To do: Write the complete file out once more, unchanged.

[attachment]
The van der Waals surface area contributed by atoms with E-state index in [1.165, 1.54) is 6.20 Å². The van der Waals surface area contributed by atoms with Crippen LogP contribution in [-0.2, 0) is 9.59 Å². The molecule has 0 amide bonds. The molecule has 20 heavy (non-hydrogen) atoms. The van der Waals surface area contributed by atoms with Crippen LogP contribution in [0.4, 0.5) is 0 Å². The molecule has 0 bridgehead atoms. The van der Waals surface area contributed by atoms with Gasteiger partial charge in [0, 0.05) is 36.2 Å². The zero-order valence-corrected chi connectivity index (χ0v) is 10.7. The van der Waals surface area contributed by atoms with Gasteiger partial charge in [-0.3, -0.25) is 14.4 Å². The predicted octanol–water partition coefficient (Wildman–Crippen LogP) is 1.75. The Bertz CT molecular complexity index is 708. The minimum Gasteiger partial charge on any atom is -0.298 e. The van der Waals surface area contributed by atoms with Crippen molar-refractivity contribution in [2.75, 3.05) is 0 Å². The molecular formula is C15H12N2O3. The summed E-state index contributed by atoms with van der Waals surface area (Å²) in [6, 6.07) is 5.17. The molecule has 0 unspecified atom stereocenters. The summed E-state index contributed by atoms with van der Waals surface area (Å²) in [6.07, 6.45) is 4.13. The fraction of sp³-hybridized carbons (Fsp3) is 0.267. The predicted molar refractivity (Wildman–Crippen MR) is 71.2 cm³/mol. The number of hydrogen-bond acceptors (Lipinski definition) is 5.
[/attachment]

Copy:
The van der Waals surface area contributed by atoms with E-state index in [1.165, 1.54) is 6.20 Å². The van der Waals surface area contributed by atoms with Crippen LogP contribution in [-0.2, 0) is 9.59 Å². The molecule has 0 amide bonds. The molecule has 20 heavy (non-hydrogen) atoms. The van der Waals surface area contributed by atoms with Crippen LogP contribution in [0.4, 0.5) is 0 Å². The molecule has 0 bridgehead atoms. The van der Waals surface area contributed by atoms with Gasteiger partial charge in [0, 0.05) is 36.2 Å². The zero-order valence-corrected chi connectivity index (χ0v) is 10.7. The van der Waals surface area contributed by atoms with Gasteiger partial charge in [-0.3, -0.25) is 14.4 Å². The predicted octanol–water partition coefficient (Wildman–Crippen LogP) is 1.75. The Bertz CT molecular complexity index is 708. The minimum Gasteiger partial charge on any atom is -0.298 e. The van der Waals surface area contributed by atoms with Crippen molar-refractivity contribution in [2.75, 3.05) is 0 Å². The molecular formula is C15H12N2O3. The summed E-state index contributed by atoms with van der Waals surface area (Å²) in [6, 6.07) is 5.17. The molecule has 0 unspecified atom stereocenters. The summed E-state index contributed by atoms with van der Waals surface area (Å²) in [6.07, 6.45) is 4.13. The fraction of sp³-hybridized carbons (Fsp3) is 0.267. The predicted molar refractivity (Wildman–Crippen MR) is 71.2 cm³/mol. The number of hydrogen-bond acceptors (Lipinski definition) is 5.